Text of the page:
Schools used information from school status reports to inform school improvement plans to address challenges of high absenteeism rates for both teachers and learners, school dropout, teenage pregnancy/teenage mothers, to identify support needed for learners with special needs, and to lobby for additional resources. For example, data on the number of teenage pregnancies and teenage mothers was used to sensitize parents on the dangers of teenage pregnancy and child marriages, and to plan guidance and counselling sessions for learners. At Angaya primary school, the headteacher shared that she used the data from the status report to mobilize parents and sensitize them on the importance of school feeding programs.

To facilitate data analysis and use at the Ministry level, different departmental dashboards were configured into DHIS2-DEMIS to allow central-level visualization of indicators on learner enrolment, special needs learners, water and sanitisation hygiene, infrastructure, gender-related issues etc. by each department.

At the national level, Primary-leaving examination results from the National Examination Board were imported into the DHIS2-DEMIS to allow more detailed analysis beyond the district pass rate and performance index. Additional indicators captured include school level performance by division, subject, and gender. This enables districts to support schools in designing holistic improvement plans to address specific performance issues. Overall, the availability of up-to-date routine and comprehensive data on key indicators has eased planning and empowered districts and schools to utilize data to address their specific needs and challenges.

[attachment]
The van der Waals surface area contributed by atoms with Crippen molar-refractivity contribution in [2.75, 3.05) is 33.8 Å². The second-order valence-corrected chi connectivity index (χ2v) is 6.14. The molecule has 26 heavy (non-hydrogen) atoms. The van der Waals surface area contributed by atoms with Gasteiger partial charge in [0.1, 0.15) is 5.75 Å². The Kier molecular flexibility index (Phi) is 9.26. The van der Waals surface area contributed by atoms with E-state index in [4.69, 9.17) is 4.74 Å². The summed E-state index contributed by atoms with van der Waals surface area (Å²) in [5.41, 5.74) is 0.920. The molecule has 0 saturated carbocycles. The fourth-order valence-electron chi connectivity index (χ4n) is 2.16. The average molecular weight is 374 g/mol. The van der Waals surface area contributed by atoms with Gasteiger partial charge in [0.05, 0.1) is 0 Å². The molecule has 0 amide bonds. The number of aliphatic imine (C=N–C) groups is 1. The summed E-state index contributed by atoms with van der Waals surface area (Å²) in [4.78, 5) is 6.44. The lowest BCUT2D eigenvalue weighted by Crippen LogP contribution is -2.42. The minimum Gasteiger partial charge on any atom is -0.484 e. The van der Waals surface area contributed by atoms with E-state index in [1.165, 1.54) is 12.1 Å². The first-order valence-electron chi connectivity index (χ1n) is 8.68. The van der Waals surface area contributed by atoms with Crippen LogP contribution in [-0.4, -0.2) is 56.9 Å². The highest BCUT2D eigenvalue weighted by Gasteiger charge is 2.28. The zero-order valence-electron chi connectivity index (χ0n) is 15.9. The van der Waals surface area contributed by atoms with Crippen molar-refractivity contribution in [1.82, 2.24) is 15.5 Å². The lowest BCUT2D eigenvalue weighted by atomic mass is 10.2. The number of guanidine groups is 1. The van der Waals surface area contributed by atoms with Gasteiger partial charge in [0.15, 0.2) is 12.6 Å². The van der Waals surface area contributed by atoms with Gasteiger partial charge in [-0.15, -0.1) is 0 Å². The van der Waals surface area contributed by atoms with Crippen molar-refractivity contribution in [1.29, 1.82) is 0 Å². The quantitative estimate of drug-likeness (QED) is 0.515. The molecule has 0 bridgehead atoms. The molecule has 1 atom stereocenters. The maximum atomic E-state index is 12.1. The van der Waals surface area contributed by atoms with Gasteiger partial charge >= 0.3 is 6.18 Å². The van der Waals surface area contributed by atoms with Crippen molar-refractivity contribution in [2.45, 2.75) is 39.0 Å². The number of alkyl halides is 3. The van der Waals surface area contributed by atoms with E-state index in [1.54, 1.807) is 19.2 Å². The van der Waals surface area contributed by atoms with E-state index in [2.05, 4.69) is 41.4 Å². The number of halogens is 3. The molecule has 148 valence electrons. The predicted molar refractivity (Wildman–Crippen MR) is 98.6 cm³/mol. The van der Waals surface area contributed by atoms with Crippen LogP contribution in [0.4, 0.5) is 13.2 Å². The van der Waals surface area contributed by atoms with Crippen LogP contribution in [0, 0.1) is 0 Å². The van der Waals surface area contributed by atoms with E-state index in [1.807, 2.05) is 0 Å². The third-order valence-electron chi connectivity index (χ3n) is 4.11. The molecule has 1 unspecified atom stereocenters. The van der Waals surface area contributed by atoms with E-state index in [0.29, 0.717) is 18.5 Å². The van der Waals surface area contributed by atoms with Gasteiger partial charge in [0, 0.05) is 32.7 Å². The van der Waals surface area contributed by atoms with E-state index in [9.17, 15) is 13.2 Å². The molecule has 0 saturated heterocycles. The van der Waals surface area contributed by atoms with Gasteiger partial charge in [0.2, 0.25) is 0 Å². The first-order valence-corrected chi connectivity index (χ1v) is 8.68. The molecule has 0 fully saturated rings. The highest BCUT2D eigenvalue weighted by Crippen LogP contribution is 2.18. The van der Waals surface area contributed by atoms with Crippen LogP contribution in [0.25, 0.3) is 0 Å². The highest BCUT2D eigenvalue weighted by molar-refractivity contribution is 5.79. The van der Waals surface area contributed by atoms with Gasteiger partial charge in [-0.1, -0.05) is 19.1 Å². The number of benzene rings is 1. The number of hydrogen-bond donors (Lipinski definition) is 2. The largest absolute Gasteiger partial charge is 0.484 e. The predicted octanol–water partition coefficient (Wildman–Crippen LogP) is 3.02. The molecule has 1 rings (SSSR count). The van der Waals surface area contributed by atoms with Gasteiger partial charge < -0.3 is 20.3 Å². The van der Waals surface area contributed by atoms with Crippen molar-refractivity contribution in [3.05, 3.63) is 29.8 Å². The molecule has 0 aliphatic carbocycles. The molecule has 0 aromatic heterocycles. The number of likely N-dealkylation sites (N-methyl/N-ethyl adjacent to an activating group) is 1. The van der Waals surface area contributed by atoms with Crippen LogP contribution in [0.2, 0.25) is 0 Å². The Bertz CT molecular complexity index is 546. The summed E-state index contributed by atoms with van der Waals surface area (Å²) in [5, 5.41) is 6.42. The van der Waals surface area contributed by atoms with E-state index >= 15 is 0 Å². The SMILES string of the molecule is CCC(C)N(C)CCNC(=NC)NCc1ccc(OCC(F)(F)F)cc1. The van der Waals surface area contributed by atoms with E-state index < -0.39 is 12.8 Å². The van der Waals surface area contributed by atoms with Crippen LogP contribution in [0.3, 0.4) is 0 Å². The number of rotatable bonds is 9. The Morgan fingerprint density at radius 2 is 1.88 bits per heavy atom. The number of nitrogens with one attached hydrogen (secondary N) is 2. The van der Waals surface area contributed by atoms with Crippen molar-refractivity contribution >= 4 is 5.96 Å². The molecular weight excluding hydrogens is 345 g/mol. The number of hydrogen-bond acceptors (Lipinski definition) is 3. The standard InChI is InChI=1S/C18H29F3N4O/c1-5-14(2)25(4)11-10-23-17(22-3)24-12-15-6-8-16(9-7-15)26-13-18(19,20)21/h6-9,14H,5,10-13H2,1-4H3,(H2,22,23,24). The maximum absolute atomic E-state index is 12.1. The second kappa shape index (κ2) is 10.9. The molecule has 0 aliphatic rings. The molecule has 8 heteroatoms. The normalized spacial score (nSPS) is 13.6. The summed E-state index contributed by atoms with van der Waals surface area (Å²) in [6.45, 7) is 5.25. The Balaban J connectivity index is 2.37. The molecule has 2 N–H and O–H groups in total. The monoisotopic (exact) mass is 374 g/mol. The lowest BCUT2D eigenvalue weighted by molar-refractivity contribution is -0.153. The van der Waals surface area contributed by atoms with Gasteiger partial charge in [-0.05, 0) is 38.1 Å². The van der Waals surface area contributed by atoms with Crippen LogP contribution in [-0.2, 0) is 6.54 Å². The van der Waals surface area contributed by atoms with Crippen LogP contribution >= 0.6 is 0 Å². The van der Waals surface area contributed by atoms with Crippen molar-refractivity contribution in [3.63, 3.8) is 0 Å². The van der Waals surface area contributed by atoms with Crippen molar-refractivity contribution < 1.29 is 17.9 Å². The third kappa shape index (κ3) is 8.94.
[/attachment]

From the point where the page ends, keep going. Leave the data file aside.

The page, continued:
Lessons Learned to inform the global education community

  • Harmonization of different data needs in a standardized integrated tool reduces duplication and improves utilization of limited resources. This also minimizes the data collection burden at lower levels by reducing the need for ad hoc data calls. Education data still remains fragmented with the deployment of multiple data collection tools and systems without being integrated or aligned in one system for comprehensive analysis or data sharing.
  • Data dissemination and feedback to those who collect data is crucial in improving data quality and use. Feedback provides an opportunity to review the data submitted, highlight the gaps and design mechanisms to improve or address the challenges.
  • Capacity building of district staff is key in improving data use. The ability of districts to collect, analyze and share data with stakeholders has demonstrated the crucial role of district education officers and school inspectors in improving education service delivery through evidence-based planning and resource allocation and supporting schools in utilization of their data.
  • The decentralization of data collection, entry and analysis improves visibility, quality and ownership of data at the district level. The districts who are the closest to the schools can more easily verify or follow up on any data quality issues, compared to the national teams.

To learn more about the DHIS2 for Education implementation in Uganda you can check out the  DHIS2 for Education website or email info@hispuganda.org